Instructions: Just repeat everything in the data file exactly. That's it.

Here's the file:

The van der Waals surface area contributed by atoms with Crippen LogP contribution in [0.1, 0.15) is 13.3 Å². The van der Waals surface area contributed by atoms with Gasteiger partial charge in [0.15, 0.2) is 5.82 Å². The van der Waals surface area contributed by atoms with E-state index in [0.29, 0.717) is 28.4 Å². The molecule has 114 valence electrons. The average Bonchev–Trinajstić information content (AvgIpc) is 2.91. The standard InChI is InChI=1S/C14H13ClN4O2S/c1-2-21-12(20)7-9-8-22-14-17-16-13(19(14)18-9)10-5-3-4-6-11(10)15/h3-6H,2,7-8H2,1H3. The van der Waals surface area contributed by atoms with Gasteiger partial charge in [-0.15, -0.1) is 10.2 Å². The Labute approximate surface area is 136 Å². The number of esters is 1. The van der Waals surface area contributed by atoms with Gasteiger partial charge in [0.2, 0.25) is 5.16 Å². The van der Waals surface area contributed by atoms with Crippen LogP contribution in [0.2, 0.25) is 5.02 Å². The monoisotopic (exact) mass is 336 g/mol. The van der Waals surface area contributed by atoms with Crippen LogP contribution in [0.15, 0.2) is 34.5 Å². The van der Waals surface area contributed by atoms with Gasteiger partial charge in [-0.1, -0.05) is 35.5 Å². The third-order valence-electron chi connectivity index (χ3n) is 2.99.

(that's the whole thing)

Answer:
The van der Waals surface area contributed by atoms with Crippen LogP contribution in [0.1, 0.15) is 13.3 Å². The van der Waals surface area contributed by atoms with Gasteiger partial charge in [0.15, 0.2) is 5.82 Å². The van der Waals surface area contributed by atoms with E-state index in [0.29, 0.717) is 28.4 Å². The molecule has 114 valence electrons. The average Bonchev–Trinajstić information content (AvgIpc) is 2.91. The standard InChI is InChI=1S/C14H13ClN4O2S/c1-2-21-12(20)7-9-8-22-14-17-16-13(19(14)18-9)10-5-3-4-6-11(10)15/h3-6H,2,7-8H2,1H3. The van der Waals surface area contributed by atoms with Gasteiger partial charge in [-0.15, -0.1) is 10.2 Å². The Labute approximate surface area is 136 Å². The number of esters is 1. The van der Waals surface area contributed by atoms with Gasteiger partial charge in [0.2, 0.25) is 5.16 Å². The van der Waals surface area contributed by atoms with Crippen LogP contribution in [0.2, 0.25) is 5.02 Å². The monoisotopic (exact) mass is 336 g/mol. The van der Waals surface area contributed by atoms with Crippen LogP contribution in [0.15, 0.2) is 34.5 Å². The van der Waals surface area contributed by atoms with Gasteiger partial charge in [-0.1, -0.05) is 35.5 Å². The third-order valence-electron chi connectivity index (χ3n) is 2.99.